NO waste or recycling items left out for kerbside collections will be sent abroad from next spring - so long as UK companies can be found to take them.

Currently more than half of recyclable items thrown out by Somerset households remain in the county, while more than 90 per cent stay in the UK.

An annual report from Somerset Waste Partnership (SWP) shows how every tonne of recycling in Somerset is helping cut our carbon footprint.

The county is ranked the seventh-best area in England for carbon saving, equivalent to taking more than 25,000 cars off the road for a year.

SWP's Beyond the Kerb – Recycling to Resources report tracks the destination of the 133,734 tonnes collected in 2018-19 for recycling and reuse.

It ranges from cans to clothes, glass bottles to garden waste, with the amounts, locations and companies, and the carbon saved by recycling.

The report shows that all 17,990 tonnes of food waste put out in small brown bins–are turned into electricity and farm compost at Somerset's anaerobic digestion (AD) plant. All 42,400 tonnes of garden waste also stays in the county.

In 2018-19, Somerset did not send abroad for reprocessing any glass bottles or jars, steel or aluminium cans, aerosols, Tetra Paks or other beverage cartons, or any of the 172 tonnes of water-based paint going for reuse.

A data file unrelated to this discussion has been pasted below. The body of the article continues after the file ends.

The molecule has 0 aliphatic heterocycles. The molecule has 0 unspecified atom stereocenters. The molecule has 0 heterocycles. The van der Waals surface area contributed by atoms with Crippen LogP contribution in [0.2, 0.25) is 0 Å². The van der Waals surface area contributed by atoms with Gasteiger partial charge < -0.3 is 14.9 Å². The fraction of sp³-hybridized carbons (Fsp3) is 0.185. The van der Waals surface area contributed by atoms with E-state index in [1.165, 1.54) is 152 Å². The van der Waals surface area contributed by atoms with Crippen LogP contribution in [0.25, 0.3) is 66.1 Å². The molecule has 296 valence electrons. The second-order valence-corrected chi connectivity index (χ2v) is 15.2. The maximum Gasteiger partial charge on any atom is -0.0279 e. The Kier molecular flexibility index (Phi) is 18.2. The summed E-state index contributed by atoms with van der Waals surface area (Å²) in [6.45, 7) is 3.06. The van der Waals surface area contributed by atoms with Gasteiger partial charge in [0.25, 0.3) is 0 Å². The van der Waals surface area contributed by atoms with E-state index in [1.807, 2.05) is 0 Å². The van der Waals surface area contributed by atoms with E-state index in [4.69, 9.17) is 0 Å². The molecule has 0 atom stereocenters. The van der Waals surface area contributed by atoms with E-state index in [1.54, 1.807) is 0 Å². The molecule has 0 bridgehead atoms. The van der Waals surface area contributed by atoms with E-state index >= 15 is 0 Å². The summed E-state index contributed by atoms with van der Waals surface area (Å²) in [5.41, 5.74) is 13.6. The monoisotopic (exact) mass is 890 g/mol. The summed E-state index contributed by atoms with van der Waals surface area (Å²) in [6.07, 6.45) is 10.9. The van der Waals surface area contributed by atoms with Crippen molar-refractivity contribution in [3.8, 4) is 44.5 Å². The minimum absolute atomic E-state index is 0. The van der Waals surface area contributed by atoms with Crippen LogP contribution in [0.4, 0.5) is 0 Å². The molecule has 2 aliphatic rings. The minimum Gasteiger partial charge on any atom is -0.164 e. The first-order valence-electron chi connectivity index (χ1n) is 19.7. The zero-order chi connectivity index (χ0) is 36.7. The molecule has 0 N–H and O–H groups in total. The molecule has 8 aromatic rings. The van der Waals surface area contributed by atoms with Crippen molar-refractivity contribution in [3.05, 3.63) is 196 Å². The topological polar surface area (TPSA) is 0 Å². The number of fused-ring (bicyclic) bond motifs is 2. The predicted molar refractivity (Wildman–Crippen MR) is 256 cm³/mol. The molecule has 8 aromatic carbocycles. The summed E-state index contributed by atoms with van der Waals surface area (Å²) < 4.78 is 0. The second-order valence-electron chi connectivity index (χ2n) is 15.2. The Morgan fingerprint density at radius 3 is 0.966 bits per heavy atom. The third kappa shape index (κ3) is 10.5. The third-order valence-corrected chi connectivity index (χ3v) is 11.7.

Most of the glass was turned back into new glass bottles and jars, saving more than 12,000 tonnes of carbon. Millions of plastic pots, tubs and trays being taken at recycling sites stayed in the country and were turned into the raw materials for new products and packaging in plants across the country.

An SWP spokesman said that due to the lack of UK reprocessing capacity or demand, its collection and recycling site contractors send some materials overseas.

Just over half of Somerset's recycled textiles, clothes and shoes go to the developing world for sale and reuse, while a third of plastic bottles go to "legitimate and trusted companies" in Belgium, Indonesia, Malaysia, Slovakia and Turkey to be turned into more plastic bottles and packaging.

The SWP spokesman added: "We’re proud of what we achieved and take care to track every tonne of recycling, but we want to do even better in the future.

"As new recycling capacity comes on line in the UK - including the country’s largest plastics plant in Avonmouth, powered by burning Somerset’s rubbish - even more can be achieved.

"If there is enough UK capacity and demand, then from spring 2020 we won’t export anything we collect at the kerbside."